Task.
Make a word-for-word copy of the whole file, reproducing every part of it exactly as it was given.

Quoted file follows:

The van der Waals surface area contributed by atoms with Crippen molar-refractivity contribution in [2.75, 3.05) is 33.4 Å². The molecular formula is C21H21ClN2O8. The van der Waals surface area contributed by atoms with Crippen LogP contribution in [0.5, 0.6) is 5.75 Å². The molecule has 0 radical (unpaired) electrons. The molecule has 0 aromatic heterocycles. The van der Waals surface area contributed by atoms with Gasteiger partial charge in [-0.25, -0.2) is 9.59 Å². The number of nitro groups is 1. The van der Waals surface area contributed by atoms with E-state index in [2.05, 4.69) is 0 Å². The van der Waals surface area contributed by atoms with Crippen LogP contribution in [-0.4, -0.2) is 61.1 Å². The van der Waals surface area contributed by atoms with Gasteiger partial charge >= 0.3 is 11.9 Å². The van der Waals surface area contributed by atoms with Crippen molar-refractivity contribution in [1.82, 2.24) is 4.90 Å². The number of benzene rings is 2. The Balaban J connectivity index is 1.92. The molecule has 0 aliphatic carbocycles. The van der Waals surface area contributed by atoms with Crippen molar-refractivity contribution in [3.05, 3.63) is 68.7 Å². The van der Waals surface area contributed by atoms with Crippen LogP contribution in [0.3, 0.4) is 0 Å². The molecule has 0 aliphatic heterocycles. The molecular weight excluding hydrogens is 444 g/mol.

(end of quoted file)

The van der Waals surface area contributed by atoms with Crippen molar-refractivity contribution in [2.75, 3.05) is 33.4 Å². The molecular formula is C21H21ClN2O8. The van der Waals surface area contributed by atoms with Crippen LogP contribution in [0.5, 0.6) is 5.75 Å². The molecule has 0 radical (unpaired) electrons. The molecule has 0 aromatic heterocycles. The van der Waals surface area contributed by atoms with Gasteiger partial charge in [-0.25, -0.2) is 9.59 Å². The number of nitro groups is 1. The van der Waals surface area contributed by atoms with E-state index in [2.05, 4.69) is 0 Å². The van der Waals surface area contributed by atoms with Crippen LogP contribution in [-0.4, -0.2) is 61.1 Å². The van der Waals surface area contributed by atoms with Gasteiger partial charge >= 0.3 is 11.9 Å². The van der Waals surface area contributed by atoms with Crippen molar-refractivity contribution in [1.82, 2.24) is 4.90 Å². The number of benzene rings is 2. The Balaban J connectivity index is 1.92. The molecule has 0 aliphatic carbocycles. The van der Waals surface area contributed by atoms with Crippen molar-refractivity contribution in [3.05, 3.63) is 68.7 Å². The van der Waals surface area contributed by atoms with Crippen LogP contribution in [0.3, 0.4) is 0 Å². The molecule has 0 aliphatic heterocycles. The molecular weight excluding hydrogens is 444 g/mol.